Justification and New Perspective 9

Justification and New Perspective 9 May 22, 2009

NTWright.jpgKris and I leave South Africa today and ask for your prayers for our trip home — a long one through Paris. But, the blog goes on!  We are working our way through Tom Wright’s new book, Justification: God’s Plan & Paul’s Vision and are now at the point of getting into Wright’s understanding of justification.

Wright opens up part 3 of chp 4 with a little sketch of bell ringing and how very few know what is going on … and he sees the same in biblical theology times — most don’t what we are on about. Here he pushes back against a few scholars for their lack of attention to “covenant.”

God’s plan is to call Abraham so that through his family God could rescue the world from its plight (94). And folks in the criticize-the-new-perspective camp all the time claim Paul had very little “covenant” at work, and Wright observes that Paul’s uses of Gen 15 and Deut 30 are through and through covenant texts. Piper, he says, thinks covenantal readings belittle Paul. “Dealing with sin, saving humans from it, giving them grace, forgiveness, justification, glorification — all this was the purpose of the single covenant from the beginning, now fulfilled in Jesus Christ” (95). [I’m a bystander at times in this but why do the critics not like “covenant”? That’s not a Reformed thing to do.]

Covenant has four elements:


1. How Israel understood themselves as the people of the Creator God — perhaps we could call it “covenant people”;
2. The focus of this purpose on Genesis 15, 17, and Deut 27-30 — perhaps “covenant plan”;
3. The sense that this story was ongoing in an unbroken manner toward fulfillment — perhaps “covenant hope”;
4. Paul’s retrieval of the story and recapturing it in light of Jesus Christ, the one through whom God would fulfill his purposes – perhaps “covenant fulfillment.”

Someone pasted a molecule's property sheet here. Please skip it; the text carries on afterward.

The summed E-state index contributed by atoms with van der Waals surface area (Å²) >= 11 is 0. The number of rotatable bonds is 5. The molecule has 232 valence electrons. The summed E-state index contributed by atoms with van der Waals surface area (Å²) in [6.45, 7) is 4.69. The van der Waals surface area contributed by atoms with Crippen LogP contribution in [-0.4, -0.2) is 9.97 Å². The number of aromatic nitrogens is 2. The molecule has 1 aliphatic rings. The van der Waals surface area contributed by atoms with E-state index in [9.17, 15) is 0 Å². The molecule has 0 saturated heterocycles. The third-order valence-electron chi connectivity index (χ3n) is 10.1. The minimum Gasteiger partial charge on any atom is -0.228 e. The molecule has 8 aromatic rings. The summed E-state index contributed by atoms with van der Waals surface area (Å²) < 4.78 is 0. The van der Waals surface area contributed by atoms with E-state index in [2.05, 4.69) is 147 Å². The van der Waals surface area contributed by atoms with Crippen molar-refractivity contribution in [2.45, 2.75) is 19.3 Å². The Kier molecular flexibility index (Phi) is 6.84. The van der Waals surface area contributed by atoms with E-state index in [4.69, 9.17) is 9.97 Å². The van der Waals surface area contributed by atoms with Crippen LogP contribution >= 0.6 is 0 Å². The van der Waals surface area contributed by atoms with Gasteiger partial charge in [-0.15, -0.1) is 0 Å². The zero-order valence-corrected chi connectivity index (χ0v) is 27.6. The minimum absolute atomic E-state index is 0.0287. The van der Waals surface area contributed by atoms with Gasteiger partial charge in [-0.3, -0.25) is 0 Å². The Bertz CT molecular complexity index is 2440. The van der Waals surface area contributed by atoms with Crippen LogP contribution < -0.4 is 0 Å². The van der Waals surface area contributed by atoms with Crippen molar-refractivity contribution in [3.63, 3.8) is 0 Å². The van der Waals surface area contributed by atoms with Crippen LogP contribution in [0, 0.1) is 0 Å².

All of this makes clear why rescuing from sin and bringing together Israel and Gentiles is part of the covenant.

And finally, eschatology.

1. God’s single purposes have a definite goal, the redemption of God’s people and the rescue of the whole creation;
2. This was launched in Christ;
3. Paul believed believers were in the now and not yet zone of history.

What God had planned he had done already in Christ.

Here’s a summary: “Eschatology: the new world had been inaugurated! Covenant: God’s promises to Abraham had been fulfilled! Lawcourt: Jesus had been vindicated — and so all those who belonged to Jesus were vindicated as well!” (101). “Welcome to Paul’s doctrine of justification….”.

And that means also Christology: a big point is that Jesus Christ is the one in whom God’s people are summed up. The task of the Messiah was to offer to God the obedience Israel should have offered but did not. Israel had been faithless; Jesus was obedient/faithful. The “faith of Christ” therefore refers to Christ’s faithful obedience as the true Israelite.

Therefore, as the representative Israelite Christ is the substitute — the stand-in for Israel or his people. He is the substitute because he is the representative.

His resurrection launches the new creation. The Spirit makes justification’s declaration a reality. And this makes Jesus the judge on the last day.

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